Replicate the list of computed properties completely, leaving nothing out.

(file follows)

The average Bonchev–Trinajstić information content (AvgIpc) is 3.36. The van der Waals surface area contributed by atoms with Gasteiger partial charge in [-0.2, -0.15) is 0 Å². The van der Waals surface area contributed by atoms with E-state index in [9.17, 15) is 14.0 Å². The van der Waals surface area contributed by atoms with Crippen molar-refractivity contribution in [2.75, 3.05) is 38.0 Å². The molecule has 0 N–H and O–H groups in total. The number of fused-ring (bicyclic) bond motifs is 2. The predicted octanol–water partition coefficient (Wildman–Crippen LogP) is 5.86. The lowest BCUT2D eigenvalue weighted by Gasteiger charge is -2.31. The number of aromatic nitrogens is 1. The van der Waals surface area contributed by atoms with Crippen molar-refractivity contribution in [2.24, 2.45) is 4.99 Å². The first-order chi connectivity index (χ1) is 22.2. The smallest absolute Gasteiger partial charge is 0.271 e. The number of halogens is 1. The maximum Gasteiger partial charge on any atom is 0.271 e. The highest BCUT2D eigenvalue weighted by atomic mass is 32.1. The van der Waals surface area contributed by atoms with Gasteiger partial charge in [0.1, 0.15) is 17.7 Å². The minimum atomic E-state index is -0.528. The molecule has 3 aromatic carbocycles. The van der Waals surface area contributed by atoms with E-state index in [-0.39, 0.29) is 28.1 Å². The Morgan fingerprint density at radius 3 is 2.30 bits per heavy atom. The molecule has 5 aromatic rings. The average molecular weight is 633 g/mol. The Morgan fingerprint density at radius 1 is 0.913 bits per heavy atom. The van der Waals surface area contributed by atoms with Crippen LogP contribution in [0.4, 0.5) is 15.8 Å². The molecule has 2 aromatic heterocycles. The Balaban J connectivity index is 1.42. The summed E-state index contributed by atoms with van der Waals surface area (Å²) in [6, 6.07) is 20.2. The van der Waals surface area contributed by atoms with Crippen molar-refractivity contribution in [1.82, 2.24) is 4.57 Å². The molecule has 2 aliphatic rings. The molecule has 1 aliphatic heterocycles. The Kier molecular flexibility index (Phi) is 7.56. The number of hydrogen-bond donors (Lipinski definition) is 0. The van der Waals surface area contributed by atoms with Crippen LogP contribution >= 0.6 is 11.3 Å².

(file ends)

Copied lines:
The average Bonchev–Trinajstić information content (AvgIpc) is 3.36. The van der Waals surface area contributed by atoms with Gasteiger partial charge in [-0.2, -0.15) is 0 Å². The van der Waals surface area contributed by atoms with E-state index in [9.17, 15) is 14.0 Å². The van der Waals surface area contributed by atoms with Crippen molar-refractivity contribution in [2.75, 3.05) is 38.0 Å². The molecule has 0 N–H and O–H groups in total. The number of fused-ring (bicyclic) bond motifs is 2. The predicted octanol–water partition coefficient (Wildman–Crippen LogP) is 5.86. The lowest BCUT2D eigenvalue weighted by Gasteiger charge is -2.31. The number of aromatic nitrogens is 1. The van der Waals surface area contributed by atoms with Crippen molar-refractivity contribution in [2.24, 2.45) is 4.99 Å². The first-order chi connectivity index (χ1) is 22.2. The smallest absolute Gasteiger partial charge is 0.271 e. The number of halogens is 1. The maximum Gasteiger partial charge on any atom is 0.271 e. The highest BCUT2D eigenvalue weighted by atomic mass is 32.1. The van der Waals surface area contributed by atoms with Gasteiger partial charge in [0.1, 0.15) is 17.7 Å². The minimum atomic E-state index is -0.528. The molecule has 3 aromatic carbocycles. The van der Waals surface area contributed by atoms with E-state index in [-0.39, 0.29) is 28.1 Å². The Morgan fingerprint density at radius 3 is 2.30 bits per heavy atom. The molecule has 5 aromatic rings. The average molecular weight is 633 g/mol. The Morgan fingerprint density at radius 1 is 0.913 bits per heavy atom. The van der Waals surface area contributed by atoms with Crippen LogP contribution in [0.4, 0.5) is 15.8 Å². The molecule has 2 aromatic heterocycles. The Balaban J connectivity index is 1.42. The summed E-state index contributed by atoms with van der Waals surface area (Å²) in [6, 6.07) is 20.2. The van der Waals surface area contributed by atoms with Crippen molar-refractivity contribution in [1.82, 2.24) is 4.57 Å². The molecule has 2 aliphatic rings. The molecule has 1 aliphatic heterocycles. The Kier molecular flexibility index (Phi) is 7.56. The number of hydrogen-bond donors (Lipinski definition) is 0. The van der Waals surface area contributed by atoms with Crippen LogP contribution >= 0.6 is 11.3 Å².